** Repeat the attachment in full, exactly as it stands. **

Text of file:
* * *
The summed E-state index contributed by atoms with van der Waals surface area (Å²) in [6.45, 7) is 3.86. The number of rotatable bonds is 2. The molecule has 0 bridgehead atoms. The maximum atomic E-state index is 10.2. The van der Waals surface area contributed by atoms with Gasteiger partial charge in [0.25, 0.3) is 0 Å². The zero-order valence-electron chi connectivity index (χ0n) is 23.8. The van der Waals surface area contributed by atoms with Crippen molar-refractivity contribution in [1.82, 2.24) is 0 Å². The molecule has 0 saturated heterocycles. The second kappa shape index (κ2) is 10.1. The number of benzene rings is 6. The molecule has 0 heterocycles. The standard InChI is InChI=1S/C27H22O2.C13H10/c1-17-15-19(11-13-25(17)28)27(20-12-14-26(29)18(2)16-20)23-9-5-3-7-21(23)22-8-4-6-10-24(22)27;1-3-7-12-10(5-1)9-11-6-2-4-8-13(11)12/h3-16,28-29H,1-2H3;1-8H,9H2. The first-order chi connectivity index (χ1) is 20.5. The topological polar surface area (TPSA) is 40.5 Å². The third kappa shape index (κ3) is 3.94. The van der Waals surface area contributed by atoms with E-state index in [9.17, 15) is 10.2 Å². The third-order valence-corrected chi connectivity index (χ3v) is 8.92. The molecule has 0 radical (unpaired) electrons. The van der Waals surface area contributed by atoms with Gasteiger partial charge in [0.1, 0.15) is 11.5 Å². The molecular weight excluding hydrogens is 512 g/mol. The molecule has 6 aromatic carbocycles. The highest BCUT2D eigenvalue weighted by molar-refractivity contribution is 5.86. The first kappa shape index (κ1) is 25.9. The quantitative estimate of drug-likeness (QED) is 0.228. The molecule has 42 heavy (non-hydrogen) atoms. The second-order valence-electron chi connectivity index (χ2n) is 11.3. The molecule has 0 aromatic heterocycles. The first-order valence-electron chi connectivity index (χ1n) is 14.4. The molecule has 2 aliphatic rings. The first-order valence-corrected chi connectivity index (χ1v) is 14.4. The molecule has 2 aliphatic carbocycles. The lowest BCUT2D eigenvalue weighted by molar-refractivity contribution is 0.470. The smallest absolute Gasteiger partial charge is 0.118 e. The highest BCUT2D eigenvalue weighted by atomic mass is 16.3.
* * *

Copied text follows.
The summed E-state index contributed by atoms with van der Waals surface area (Å²) in [6.45, 7) is 3.86. The number of rotatable bonds is 2. The molecule has 0 bridgehead atoms. The maximum atomic E-state index is 10.2. The van der Waals surface area contributed by atoms with Gasteiger partial charge in [0.25, 0.3) is 0 Å². The zero-order valence-electron chi connectivity index (χ0n) is 23.8. The van der Waals surface area contributed by atoms with Crippen molar-refractivity contribution in [1.82, 2.24) is 0 Å². The molecule has 0 saturated heterocycles. The second kappa shape index (κ2) is 10.1. The number of benzene rings is 6. The molecule has 0 heterocycles. The standard InChI is InChI=1S/C27H22O2.C13H10/c1-17-15-19(11-13-25(17)28)27(20-12-14-26(29)18(2)16-20)23-9-5-3-7-21(23)22-8-4-6-10-24(22)27;1-3-7-12-10(5-1)9-11-6-2-4-8-13(11)12/h3-16,28-29H,1-2H3;1-8H,9H2. The first-order chi connectivity index (χ1) is 20.5. The topological polar surface area (TPSA) is 40.5 Å². The third kappa shape index (κ3) is 3.94. The van der Waals surface area contributed by atoms with E-state index in [9.17, 15) is 10.2 Å². The third-order valence-corrected chi connectivity index (χ3v) is 8.92. The molecule has 0 radical (unpaired) electrons. The van der Waals surface area contributed by atoms with Gasteiger partial charge in [0.1, 0.15) is 11.5 Å². The molecular weight excluding hydrogens is 512 g/mol. The molecule has 6 aromatic carbocycles. The highest BCUT2D eigenvalue weighted by molar-refractivity contribution is 5.86. The first kappa shape index (κ1) is 25.9. The quantitative estimate of drug-likeness (QED) is 0.228. The molecule has 42 heavy (non-hydrogen) atoms. The second-order valence-electron chi connectivity index (χ2n) is 11.3. The molecule has 0 aromatic heterocycles. The first-order valence-electron chi connectivity index (χ1n) is 14.4. The molecule has 2 aliphatic rings. The first-order valence-corrected chi connectivity index (χ1v) is 14.4. The molecule has 2 aliphatic carbocycles. The lowest BCUT2D eigenvalue weighted by molar-refractivity contribution is 0.470. The smallest absolute Gasteiger partial charge is 0.118 e. The highest BCUT2D eigenvalue weighted by atomic mass is 16.3.